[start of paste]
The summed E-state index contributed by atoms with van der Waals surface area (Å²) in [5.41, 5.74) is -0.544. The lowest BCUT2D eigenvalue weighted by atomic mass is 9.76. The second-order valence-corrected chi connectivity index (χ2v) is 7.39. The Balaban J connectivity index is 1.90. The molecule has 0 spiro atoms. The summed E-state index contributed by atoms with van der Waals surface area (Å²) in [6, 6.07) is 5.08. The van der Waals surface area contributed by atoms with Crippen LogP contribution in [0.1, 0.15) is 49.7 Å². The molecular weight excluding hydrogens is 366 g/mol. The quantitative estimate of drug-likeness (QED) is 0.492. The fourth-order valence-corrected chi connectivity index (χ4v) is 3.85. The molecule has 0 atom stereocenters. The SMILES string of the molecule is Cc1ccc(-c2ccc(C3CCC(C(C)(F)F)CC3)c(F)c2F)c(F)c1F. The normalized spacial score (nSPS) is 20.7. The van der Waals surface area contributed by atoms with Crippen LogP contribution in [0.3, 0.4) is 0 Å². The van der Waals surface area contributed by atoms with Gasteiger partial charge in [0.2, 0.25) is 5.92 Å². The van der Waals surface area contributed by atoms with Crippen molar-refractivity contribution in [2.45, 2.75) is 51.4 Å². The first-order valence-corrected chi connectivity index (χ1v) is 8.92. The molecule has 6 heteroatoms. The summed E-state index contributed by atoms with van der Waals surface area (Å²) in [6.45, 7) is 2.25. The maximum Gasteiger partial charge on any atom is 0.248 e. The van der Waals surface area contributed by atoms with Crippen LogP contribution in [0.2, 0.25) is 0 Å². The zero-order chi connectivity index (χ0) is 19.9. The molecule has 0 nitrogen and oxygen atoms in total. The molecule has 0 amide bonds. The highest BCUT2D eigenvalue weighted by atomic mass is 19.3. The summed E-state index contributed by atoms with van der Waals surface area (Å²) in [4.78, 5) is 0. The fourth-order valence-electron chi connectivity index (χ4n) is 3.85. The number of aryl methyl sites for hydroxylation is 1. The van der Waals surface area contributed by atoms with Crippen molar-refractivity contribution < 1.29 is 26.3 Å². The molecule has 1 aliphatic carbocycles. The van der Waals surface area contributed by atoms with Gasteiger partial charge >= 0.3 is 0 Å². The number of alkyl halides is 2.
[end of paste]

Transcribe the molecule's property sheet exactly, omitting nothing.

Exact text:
The summed E-state index contributed by atoms with van der Waals surface area (Å²) in [5.41, 5.74) is -0.544. The lowest BCUT2D eigenvalue weighted by atomic mass is 9.76. The second-order valence-corrected chi connectivity index (χ2v) is 7.39. The Balaban J connectivity index is 1.90. The molecule has 0 spiro atoms. The summed E-state index contributed by atoms with van der Waals surface area (Å²) in [6, 6.07) is 5.08. The van der Waals surface area contributed by atoms with Crippen LogP contribution in [0.1, 0.15) is 49.7 Å². The molecular weight excluding hydrogens is 366 g/mol. The quantitative estimate of drug-likeness (QED) is 0.492. The fourth-order valence-corrected chi connectivity index (χ4v) is 3.85. The molecule has 0 atom stereocenters. The SMILES string of the molecule is Cc1ccc(-c2ccc(C3CCC(C(C)(F)F)CC3)c(F)c2F)c(F)c1F. The normalized spacial score (nSPS) is 20.7. The van der Waals surface area contributed by atoms with Crippen LogP contribution in [0.3, 0.4) is 0 Å². The van der Waals surface area contributed by atoms with Gasteiger partial charge in [0.2, 0.25) is 5.92 Å². The van der Waals surface area contributed by atoms with Crippen molar-refractivity contribution in [2.45, 2.75) is 51.4 Å². The first-order valence-corrected chi connectivity index (χ1v) is 8.92. The molecule has 6 heteroatoms. The summed E-state index contributed by atoms with van der Waals surface area (Å²) in [6.45, 7) is 2.25. The maximum Gasteiger partial charge on any atom is 0.248 e. The van der Waals surface area contributed by atoms with Crippen LogP contribution in [0.2, 0.25) is 0 Å². The zero-order chi connectivity index (χ0) is 19.9. The molecule has 0 nitrogen and oxygen atoms in total. The molecule has 0 amide bonds. The highest BCUT2D eigenvalue weighted by atomic mass is 19.3. The summed E-state index contributed by atoms with van der Waals surface area (Å²) in [4.78, 5) is 0. The fourth-order valence-electron chi connectivity index (χ4n) is 3.85. The number of aryl methyl sites for hydroxylation is 1. The van der Waals surface area contributed by atoms with Crippen molar-refractivity contribution < 1.29 is 26.3 Å². The molecule has 1 aliphatic carbocycles. The van der Waals surface area contributed by atoms with Gasteiger partial charge >= 0.3 is 0 Å². The number of alkyl halides is 2.